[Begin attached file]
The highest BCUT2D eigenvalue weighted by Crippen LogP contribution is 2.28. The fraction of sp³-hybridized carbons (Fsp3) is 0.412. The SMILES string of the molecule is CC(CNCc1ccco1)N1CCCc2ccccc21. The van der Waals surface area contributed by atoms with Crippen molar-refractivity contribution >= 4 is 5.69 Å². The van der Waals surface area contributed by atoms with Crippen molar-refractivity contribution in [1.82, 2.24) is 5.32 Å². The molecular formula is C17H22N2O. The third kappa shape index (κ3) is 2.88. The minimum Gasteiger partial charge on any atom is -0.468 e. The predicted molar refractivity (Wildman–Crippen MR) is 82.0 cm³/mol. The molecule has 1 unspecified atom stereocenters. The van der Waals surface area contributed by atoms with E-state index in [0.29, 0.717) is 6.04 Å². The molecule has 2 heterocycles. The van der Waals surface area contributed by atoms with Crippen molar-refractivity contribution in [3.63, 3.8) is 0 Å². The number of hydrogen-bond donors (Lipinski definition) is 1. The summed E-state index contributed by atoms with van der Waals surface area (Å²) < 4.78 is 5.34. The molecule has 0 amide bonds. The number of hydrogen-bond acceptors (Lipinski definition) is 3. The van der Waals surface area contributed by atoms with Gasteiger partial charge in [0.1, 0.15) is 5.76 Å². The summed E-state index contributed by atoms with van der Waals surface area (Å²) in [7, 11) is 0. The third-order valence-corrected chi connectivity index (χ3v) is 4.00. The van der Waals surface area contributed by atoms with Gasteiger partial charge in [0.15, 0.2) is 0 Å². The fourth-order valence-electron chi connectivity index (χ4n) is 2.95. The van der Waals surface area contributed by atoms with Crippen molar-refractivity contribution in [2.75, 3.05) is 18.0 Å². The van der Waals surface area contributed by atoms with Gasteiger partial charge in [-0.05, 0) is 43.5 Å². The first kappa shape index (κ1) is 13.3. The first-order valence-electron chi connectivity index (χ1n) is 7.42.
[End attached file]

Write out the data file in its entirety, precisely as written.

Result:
The highest BCUT2D eigenvalue weighted by Crippen LogP contribution is 2.28. The fraction of sp³-hybridized carbons (Fsp3) is 0.412. The SMILES string of the molecule is CC(CNCc1ccco1)N1CCCc2ccccc21. The van der Waals surface area contributed by atoms with Crippen molar-refractivity contribution >= 4 is 5.69 Å². The van der Waals surface area contributed by atoms with Crippen molar-refractivity contribution in [1.82, 2.24) is 5.32 Å². The molecular formula is C17H22N2O. The third kappa shape index (κ3) is 2.88. The minimum Gasteiger partial charge on any atom is -0.468 e. The predicted molar refractivity (Wildman–Crippen MR) is 82.0 cm³/mol. The molecule has 1 unspecified atom stereocenters. The van der Waals surface area contributed by atoms with E-state index in [0.29, 0.717) is 6.04 Å². The molecule has 2 heterocycles. The van der Waals surface area contributed by atoms with Crippen molar-refractivity contribution in [3.63, 3.8) is 0 Å². The number of hydrogen-bond donors (Lipinski definition) is 1. The summed E-state index contributed by atoms with van der Waals surface area (Å²) < 4.78 is 5.34. The molecule has 0 amide bonds. The number of hydrogen-bond acceptors (Lipinski definition) is 3. The van der Waals surface area contributed by atoms with Gasteiger partial charge in [0.1, 0.15) is 5.76 Å². The summed E-state index contributed by atoms with van der Waals surface area (Å²) in [7, 11) is 0. The third-order valence-corrected chi connectivity index (χ3v) is 4.00. The van der Waals surface area contributed by atoms with Gasteiger partial charge in [0.15, 0.2) is 0 Å². The fourth-order valence-electron chi connectivity index (χ4n) is 2.95. The van der Waals surface area contributed by atoms with Crippen molar-refractivity contribution in [2.75, 3.05) is 18.0 Å². The van der Waals surface area contributed by atoms with Gasteiger partial charge in [-0.05, 0) is 43.5 Å². The first kappa shape index (κ1) is 13.3. The first-order valence-electron chi connectivity index (χ1n) is 7.42.